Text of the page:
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Mondelez International Inc  (NASDAQ:MDLZ)
Q3 2018 Earnings Conference Call
Oct. 29, 2018, 5:00 p.m. ET

Contents:

  • Prepared Remarks
  • Questions and Answers
  • Call Participants

Prepared Remarks:

Operator

Good day and welcome to the Mondelez International Third Quarter 2018 Earnings Conference Call. Today's call is scheduled to last about one hour, including remarks by Mondelez management and the question-and-answer session. (Operator Instructions) I'd now like to turn the call over to Mr. Shep Dunlap, Vice President, Investor Relations for Mondelez. Please go ahead, sir.

Shep Dunlap -- Vice President, Investor Relations

Thank you. Good afternoon and thanks for joining us. With me today are Dirk Van de Put, our Chairman and CEO, and Luca Zaramella, our CFO. Earlier today we sent out our press release and presentation slides which are available on our website mondelezinternational.com/investors.

During this call we'll make forward-looking statements about the Company's performance. These statements are based on how we see things today. Actual results may differ materially due to risks and uncertainties. Please refer to the cautionary statements and risk factors contained in our 10-K and 10-Q filings for more details on our forward-looking statements.

Some of today's prepared remarks include non-GAAP financial measures. Today we will be referencing our non-GAAP financial measures, unless otherwise noted. You can find the GAAP and non-GAAP reconciliations within our earnings release and at the back of the slide presentation. And with that, I'll now turn the call over to Dirk.

Dirk Van de Put -- Chairman & Chief Executive Officer

Thank you. Shep, and good afternoon. We delivered very solid results for the third quarter. We continued to build momentum on the top line while increasing both adjusted gross and operating margin. And we delivered another double-digit increase in adjusted earnings per share. Our third quarter organic net revenue grew 1.2%, which includes 60 basis points of headwind for one-time malware effects last year and it was supported by positive volume growth.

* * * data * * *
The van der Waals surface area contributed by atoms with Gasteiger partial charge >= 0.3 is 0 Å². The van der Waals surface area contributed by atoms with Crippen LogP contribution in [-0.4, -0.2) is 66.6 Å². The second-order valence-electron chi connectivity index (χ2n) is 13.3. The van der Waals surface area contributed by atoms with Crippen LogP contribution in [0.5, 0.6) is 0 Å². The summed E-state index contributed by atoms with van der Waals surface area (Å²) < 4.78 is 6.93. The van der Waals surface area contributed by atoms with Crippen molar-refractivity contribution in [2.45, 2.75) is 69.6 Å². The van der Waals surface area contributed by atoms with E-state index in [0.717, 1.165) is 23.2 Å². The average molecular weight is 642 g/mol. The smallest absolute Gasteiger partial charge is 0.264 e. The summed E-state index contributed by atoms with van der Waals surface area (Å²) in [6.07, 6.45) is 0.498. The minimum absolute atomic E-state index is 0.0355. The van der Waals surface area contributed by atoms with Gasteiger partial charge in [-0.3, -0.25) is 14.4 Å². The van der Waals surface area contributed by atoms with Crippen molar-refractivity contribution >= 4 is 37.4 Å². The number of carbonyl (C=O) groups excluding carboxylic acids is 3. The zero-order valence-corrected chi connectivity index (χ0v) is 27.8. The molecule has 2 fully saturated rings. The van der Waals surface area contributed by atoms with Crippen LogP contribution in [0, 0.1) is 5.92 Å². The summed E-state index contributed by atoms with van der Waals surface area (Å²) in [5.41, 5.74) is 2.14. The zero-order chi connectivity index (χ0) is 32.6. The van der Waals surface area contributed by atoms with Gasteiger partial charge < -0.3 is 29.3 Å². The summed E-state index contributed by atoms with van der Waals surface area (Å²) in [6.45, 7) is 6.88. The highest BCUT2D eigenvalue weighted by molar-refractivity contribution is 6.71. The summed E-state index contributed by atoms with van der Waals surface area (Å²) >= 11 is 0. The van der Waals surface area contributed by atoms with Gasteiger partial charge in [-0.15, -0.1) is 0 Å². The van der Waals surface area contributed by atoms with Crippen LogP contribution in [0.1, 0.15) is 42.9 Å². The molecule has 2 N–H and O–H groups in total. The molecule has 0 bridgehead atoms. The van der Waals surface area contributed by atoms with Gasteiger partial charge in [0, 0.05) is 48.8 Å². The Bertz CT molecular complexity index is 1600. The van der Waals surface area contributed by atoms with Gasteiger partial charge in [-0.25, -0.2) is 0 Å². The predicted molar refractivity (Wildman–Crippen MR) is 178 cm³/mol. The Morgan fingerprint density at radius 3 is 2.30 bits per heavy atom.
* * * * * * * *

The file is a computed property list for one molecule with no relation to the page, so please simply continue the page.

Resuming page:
We also delivered adjusted EPS growth of 18% at constant currency and solid free cash flow, which is now $1.1 billion year-to-date. As I laid out at our Investors Day last month, we are excited about the growth potential of snacking. Vibrant categories like chocolate and biscuits are growing faster than other areas in food.

I want to thank many of you for attending and giving us an opportunity to share our vision and priorities around growth, execution and culture. Mondelez is well positioned to lead the future of snacking, thanks to our unique portfolio of iconic global and local brand, and our advantaged geographic footprint. Nearly 40% of our revenues come from fast growing emerging markets, which we expect will disproportionately contribute to future snacking growth.

In the third quarter, emerging markets continued to show strong momentum and delivered an increase in revenues of 6%. This was driven by positive volume and pricing, with particular strength in Russia, India, Mexico, China, Southeast Asia and Africa. Excluding Argentina, emerging markets grew 4.5%.

In North America, as we discussed with you before, we are working to address several issues in our business, which, as expected, continue to impact results. On the biscuits consumer side, overall consumption and our share were positive, with key brands such as Oreo, Ritz and belVita performing well, but we have more work to do to improve our service delivery.

Over the past couple of years we've already made significant changes in North America and we are now producing around 60% of our volume on advantaged assets in the region. We are continuing with additional end-to-end the investments in capacity, systems and people, and we are seeing the progress. However, it will take us time to fix and as such progress will not be linear.

Turning to our long-term growth strategy, I would like to share with you the progress we are making toward our strategic growth priorities, but before I do, let me remind you what they are. First, we are accelerating consumer-centric growth. Second, we are driving operational excellence in everything we do. And third, we are building a winning growth culture.

Our long-term goal is to deliver volume-led top line growth that translates into high single-digit adjusted EPS growth and attractive free cash flow generation. Unlocking further growth requires us to put the consumer at the heart of our work. We will do so by further contemporizing our brands, capitalizing on untapped growth opportunities in channels and geographies, and overhauling our marketing and innovation agenda.